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In at least nine situations—decompression sickness, acute gas embolism, gas gangrene, soft-tissue infection, compromised skin grafts or flaps, acute carbon monoxide poisoning, cyanide poisoning, smoke inhalation, and exceptional blood loss when tranfusion is delayed or impossible—there seems to be little doubt about the efficacy of hyperbaric oxygen (HBO) as primary or adjunctive therapy, says Richard D. Heimbach, MD, PhD.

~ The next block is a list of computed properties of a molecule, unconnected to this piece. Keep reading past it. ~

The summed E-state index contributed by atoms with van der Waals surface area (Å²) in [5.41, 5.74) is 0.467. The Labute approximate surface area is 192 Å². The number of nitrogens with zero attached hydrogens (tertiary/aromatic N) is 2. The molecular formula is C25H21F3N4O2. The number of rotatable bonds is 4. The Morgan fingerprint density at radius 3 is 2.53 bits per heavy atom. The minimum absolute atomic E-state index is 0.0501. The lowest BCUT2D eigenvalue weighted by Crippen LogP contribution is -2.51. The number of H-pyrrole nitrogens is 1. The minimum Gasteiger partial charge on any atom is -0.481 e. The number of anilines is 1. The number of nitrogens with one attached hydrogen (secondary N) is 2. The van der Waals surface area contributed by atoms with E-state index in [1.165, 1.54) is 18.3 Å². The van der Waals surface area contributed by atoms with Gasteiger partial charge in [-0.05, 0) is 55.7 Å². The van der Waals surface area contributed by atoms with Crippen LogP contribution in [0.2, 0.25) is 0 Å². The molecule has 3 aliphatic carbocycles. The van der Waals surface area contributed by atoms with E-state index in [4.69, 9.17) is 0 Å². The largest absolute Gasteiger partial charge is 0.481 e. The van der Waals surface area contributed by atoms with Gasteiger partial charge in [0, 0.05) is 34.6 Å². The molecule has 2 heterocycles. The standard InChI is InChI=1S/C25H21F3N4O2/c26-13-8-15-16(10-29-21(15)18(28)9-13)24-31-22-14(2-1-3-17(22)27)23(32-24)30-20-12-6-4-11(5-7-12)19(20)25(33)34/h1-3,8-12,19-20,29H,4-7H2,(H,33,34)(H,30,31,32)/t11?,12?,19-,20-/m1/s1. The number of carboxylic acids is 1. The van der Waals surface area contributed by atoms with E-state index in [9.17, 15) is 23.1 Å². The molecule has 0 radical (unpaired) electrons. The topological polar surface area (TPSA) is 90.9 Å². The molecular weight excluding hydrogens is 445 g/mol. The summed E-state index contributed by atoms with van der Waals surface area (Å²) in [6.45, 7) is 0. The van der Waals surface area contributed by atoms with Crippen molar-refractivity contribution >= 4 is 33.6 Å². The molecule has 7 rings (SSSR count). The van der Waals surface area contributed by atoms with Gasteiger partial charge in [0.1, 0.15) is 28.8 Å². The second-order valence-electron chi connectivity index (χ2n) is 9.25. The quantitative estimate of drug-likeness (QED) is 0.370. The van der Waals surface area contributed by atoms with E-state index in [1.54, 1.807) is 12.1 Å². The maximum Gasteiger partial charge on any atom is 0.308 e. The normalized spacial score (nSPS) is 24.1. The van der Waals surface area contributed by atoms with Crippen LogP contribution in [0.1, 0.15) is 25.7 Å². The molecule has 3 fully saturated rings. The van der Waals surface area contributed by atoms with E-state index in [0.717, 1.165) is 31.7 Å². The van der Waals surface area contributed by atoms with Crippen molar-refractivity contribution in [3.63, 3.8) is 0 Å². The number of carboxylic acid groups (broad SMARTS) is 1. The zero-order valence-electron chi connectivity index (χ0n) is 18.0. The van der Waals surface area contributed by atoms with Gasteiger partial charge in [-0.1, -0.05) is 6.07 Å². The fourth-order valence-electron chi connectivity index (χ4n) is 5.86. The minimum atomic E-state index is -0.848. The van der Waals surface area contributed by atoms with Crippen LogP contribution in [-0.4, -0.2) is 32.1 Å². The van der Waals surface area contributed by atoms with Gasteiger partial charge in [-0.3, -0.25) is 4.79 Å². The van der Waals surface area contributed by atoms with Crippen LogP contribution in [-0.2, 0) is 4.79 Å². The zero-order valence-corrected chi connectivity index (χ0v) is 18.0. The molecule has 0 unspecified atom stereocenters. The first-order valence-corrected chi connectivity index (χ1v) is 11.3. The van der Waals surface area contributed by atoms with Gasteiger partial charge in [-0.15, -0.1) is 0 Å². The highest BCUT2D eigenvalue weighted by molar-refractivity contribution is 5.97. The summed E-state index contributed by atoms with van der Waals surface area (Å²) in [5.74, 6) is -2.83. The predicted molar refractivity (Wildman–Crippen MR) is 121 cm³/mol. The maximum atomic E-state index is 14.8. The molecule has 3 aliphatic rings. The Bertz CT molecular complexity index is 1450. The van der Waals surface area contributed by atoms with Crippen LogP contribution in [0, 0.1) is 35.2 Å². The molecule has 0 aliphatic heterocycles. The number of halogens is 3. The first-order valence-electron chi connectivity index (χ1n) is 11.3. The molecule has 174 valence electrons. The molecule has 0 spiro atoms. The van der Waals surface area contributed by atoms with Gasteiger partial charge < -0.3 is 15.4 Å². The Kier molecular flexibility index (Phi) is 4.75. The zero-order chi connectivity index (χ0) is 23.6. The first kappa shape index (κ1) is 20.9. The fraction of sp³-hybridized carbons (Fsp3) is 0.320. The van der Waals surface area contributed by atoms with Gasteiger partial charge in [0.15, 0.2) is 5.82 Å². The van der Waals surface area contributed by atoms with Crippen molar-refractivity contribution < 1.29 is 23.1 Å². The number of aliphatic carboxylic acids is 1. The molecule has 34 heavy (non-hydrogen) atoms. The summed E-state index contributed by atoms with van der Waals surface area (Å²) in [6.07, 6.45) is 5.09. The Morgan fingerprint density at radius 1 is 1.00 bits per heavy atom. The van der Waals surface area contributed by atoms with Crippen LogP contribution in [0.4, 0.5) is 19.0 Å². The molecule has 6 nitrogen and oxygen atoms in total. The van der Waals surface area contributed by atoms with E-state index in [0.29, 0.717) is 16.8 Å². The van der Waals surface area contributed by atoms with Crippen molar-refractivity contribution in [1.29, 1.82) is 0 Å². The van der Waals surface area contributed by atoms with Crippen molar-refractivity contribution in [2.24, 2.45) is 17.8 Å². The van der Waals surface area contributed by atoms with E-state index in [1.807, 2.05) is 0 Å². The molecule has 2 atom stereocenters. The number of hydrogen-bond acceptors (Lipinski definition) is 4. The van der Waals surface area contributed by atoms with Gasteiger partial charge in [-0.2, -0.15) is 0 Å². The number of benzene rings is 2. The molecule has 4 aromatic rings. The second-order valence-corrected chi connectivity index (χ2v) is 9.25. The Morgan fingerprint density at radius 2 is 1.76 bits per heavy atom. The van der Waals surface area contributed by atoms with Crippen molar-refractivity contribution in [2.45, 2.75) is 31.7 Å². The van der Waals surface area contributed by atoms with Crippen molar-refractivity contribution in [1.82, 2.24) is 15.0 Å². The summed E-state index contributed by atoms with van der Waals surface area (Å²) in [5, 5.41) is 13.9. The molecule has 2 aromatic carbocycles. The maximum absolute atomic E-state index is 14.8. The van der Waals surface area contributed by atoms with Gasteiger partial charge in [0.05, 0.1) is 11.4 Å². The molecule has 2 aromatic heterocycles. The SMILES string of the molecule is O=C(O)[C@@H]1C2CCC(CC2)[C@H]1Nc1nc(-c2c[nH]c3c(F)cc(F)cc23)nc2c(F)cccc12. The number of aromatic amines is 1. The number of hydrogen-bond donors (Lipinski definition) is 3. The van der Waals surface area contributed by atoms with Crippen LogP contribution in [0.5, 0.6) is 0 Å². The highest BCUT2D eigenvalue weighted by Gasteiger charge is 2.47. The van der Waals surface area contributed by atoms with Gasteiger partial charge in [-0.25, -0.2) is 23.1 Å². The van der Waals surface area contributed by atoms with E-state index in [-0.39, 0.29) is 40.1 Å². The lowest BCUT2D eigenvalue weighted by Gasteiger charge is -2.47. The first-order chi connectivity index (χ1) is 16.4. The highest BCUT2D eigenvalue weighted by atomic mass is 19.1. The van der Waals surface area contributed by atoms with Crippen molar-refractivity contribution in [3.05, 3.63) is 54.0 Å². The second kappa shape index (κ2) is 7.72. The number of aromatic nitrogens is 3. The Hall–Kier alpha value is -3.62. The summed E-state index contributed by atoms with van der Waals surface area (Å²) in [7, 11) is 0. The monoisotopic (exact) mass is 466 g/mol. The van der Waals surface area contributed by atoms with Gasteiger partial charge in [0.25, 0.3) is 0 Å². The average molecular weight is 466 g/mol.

However, Heimbach says, it is not possible to spell out specific treatment protocols or hyperbaric pressures to be used: The physician should have the flexibility to alter the HBO treatment to fit the case.
Heimbach, an Air Force colonel who commands the hyperbaric medicine division at the School of Aerospace Medicine, Brooks AFB, San Antonio, Tex, is chairman of a five-year-old committee of the Undersea Medical Society (UMS) that evaluates clinical applications of HBO and has categorized disorders for which it is or may be useful. Most of the 18 HBO
Evaluation continues of 'HBO' clinical uses. JAMA. 1981;246(10):1059–1064. doi:10.1001/jama.1981.03320100007003
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